Interview with the Vampire: The Vampire Chronicles
|Additional DVD options||Edition||Discs||
|New from||Used from|
|Watch Instantly with||Rent||Buy|
Customers who bought this item also bought
Customers who viewed this item also viewed
What other items do customers buy after viewing this item?
The undead are among us and livelier than ever when Tom Cruise, Brad Pitt and a talented group of young-bloods star in Interview with the Vampire, the spellbinding screen adaptation of Anne Rice's best seller that's "one the best films of the year" (Caryn James, The New York Times). Award-winning box-office favorite Cruise stylishly plays the supremely evil and charismatic vampire Lestat. Pitt is Louis, lured by Lestat into the immortality of the damned, then tormented by an unalterable fact of vampire life: to survive, he must kill. Stephen Rea, Antonio Banderas, Christian Slater and newcomer Kirsten Dunst also star. One lifetime alone offers plenty of opportunities for the savage revelries of the night. Imagine what an eternity can bring. Hypnotically directed by Neil Jordan (The Crying Game), Interview with the Vampire offers enough thrills, shocks and fiendish fun to last a lifetime...and beyond.
Would you like to tell us about a lower price?
If you are a seller for this product, would you like to suggest updates through seller support?
Top customer reviews
There was a problem filtering reviews right now. Please try again later.
Elegant, sophisticated, beautifully scripted, acted, paced, & filmed, "Interview with the Vampire" is among my top five favorite Vampire movies. No other Vampire film, other than Gary Oldman's Oscar worthy performance in "Bram Stoker's Dracula," delves as deep in a character study of Vampires & how it would be like to be a Vampire from their point of view.
A broad 200 year perspective of the life of Brad Pitts Vampire character, "Louie," the reluctant Vampire who finally succumbs to his fate of feeding on human blood, & in his quest for enlightenment of what he is, he finds out, if anything, he is a Vampire.
The story of a surprisingly great performance of Tom Cruise's, "Lestat," who sees "the dark gift" as everything he could ever want, except companionship, what he wants the most, & realizes the least. Cruise steals the show in his glee for sucking the blood out of the living, & his indignation for turning "Louie" in to a Vampire that still has respect for human life, in a barrage of cold blooded murders, & ranting at "Louie" with black comedic hilarity, yet shocking indifference to life, to the point of sadomasochism . Also, a very young Kristen Dunst's, "Claudia", who also steals the show & matches Lestat bite for bite in the quest for blood, & the sport it brings. A hugely great & complicated performance for such a young girl!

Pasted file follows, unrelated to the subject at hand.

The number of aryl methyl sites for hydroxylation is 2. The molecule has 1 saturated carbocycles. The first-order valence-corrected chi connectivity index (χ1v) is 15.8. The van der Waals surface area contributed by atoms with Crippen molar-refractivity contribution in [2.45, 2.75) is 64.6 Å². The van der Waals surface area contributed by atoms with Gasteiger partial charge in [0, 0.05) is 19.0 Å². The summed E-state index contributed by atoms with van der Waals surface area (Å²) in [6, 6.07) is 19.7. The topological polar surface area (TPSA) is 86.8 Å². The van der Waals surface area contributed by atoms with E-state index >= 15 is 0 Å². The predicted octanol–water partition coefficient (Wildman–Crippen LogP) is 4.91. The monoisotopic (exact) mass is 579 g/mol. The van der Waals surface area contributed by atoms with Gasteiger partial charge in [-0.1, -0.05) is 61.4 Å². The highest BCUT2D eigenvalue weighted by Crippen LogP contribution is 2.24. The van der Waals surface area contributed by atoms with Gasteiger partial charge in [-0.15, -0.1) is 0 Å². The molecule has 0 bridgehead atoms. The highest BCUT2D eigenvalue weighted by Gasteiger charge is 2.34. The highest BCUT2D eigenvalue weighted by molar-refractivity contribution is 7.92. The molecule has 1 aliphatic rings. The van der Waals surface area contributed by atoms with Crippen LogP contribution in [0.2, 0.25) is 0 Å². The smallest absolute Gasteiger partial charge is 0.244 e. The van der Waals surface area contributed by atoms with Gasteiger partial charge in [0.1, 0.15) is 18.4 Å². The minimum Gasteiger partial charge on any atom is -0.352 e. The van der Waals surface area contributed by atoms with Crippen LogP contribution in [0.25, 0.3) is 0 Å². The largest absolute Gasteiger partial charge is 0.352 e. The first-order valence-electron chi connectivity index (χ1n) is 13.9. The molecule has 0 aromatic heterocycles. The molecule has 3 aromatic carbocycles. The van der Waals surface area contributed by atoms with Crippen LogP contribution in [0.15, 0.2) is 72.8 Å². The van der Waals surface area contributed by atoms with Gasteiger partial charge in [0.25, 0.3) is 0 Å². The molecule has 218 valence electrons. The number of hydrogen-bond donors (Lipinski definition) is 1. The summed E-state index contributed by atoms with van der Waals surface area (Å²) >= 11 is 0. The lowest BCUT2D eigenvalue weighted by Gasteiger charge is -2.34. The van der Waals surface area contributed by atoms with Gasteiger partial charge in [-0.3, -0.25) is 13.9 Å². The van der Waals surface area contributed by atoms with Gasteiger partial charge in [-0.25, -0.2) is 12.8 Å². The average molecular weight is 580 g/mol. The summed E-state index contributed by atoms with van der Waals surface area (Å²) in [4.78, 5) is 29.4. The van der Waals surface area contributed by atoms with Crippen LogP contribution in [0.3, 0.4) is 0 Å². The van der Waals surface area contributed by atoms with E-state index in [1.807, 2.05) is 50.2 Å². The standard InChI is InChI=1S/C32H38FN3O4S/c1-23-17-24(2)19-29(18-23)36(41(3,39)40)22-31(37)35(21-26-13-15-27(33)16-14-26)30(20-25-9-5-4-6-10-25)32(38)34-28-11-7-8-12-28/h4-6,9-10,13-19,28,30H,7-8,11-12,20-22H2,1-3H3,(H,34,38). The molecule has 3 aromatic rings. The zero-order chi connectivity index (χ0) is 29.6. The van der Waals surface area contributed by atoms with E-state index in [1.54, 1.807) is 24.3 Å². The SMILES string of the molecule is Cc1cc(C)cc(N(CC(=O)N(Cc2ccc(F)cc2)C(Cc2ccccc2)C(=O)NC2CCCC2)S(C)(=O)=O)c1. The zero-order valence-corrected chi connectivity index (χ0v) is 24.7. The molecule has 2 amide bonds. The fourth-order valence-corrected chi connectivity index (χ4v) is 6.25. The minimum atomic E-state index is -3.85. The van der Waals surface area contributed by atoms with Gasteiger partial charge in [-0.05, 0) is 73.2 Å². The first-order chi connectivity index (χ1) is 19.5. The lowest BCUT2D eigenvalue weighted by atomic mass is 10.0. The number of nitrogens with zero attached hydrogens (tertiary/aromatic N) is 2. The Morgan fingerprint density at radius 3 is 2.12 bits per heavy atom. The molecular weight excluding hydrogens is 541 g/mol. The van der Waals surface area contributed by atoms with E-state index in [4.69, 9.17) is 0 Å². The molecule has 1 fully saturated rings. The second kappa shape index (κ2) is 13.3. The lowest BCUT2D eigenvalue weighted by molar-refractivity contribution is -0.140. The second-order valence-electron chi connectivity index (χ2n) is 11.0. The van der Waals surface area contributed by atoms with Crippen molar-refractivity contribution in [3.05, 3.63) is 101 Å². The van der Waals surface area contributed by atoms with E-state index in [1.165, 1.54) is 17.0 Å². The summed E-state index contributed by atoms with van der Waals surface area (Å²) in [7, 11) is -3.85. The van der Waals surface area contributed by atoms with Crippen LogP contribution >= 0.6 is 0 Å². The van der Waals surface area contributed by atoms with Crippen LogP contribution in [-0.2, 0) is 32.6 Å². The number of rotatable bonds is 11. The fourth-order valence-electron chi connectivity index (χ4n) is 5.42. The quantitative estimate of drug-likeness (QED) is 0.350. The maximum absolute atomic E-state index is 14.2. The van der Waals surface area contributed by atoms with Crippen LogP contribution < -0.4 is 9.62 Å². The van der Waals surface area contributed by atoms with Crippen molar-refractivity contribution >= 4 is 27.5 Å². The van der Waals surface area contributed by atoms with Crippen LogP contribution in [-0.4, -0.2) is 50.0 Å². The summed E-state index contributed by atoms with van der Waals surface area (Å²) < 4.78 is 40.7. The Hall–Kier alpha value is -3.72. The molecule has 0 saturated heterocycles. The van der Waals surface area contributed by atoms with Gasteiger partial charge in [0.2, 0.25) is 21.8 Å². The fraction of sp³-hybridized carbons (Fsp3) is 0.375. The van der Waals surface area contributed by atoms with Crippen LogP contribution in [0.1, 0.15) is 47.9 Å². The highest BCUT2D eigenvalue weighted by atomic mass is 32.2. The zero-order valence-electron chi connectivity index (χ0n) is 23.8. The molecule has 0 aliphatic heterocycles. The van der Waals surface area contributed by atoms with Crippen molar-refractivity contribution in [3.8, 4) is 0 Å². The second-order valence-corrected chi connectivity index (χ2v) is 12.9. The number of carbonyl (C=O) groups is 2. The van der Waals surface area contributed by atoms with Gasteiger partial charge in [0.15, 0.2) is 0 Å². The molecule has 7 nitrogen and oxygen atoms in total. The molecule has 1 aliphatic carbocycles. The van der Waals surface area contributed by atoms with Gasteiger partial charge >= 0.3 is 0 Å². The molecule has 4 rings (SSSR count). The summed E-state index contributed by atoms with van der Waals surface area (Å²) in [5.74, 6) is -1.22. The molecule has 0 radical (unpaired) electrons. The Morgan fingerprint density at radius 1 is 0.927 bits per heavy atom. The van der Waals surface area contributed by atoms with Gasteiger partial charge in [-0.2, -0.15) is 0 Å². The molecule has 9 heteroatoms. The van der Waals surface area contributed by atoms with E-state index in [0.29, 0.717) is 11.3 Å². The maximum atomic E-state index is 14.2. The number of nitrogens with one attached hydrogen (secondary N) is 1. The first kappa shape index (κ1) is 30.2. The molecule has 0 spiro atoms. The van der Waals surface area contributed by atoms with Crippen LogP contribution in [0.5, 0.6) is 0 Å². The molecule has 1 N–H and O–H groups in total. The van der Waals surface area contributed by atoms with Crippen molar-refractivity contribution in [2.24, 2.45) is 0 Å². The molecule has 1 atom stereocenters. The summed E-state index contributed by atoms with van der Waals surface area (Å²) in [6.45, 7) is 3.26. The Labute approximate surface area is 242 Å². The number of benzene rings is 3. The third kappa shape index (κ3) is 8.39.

"Interview with the Vampire" is a thinking man's horror film, one that reaches down deep, not just to bring you cheap scares & shallow predictable characters, but a rich tapestry of what it means to be a Vampire, & all the consequences that goes with it.
Personally, I found this really hard to get into. I know many fans of the novel, and Rice's contributions to literature in general. I'm not her target audience, I know that. I'm not a follower, I've never read her work and the whole vampire craze is lost on me. That being said, I do enjoy movies of all genres and so for me the themes and subject would not be an issue if the film were constructed well. Instead, this brooding piece of boredom misses so many golden opportunities and winds up being a nonsensical mess that fails to capitalize on all the potential it has. The story itself is rather intriguing, but Neil Jordan fails to do anything exciting with the material. Instead, he cuts back and forth and serves up segments of scenes that are supposed to create a whole but wind up becoming rather lost in this sea of mundane. The tone of the film is so low-key that it winds up being horribly boring and uneventful, even in the moments of supposed high intensity.
Another detractor is the uneven performances. Brad Pitt plays Louis as if he was sleepwalking through the film, and Tom Cruise is so over the top eccentric that the two feel as if they were in two separate films altogether. As mismatched as they are, Antonio Bandaras takes the film to a whole new low when he pops up. A truly ridiculous performance and in fact, his whole segment just feels so soap opera cheap. At least Kirstin Dunst serves up some savage realness. It's a tremendous performance trapped in a terrible movie.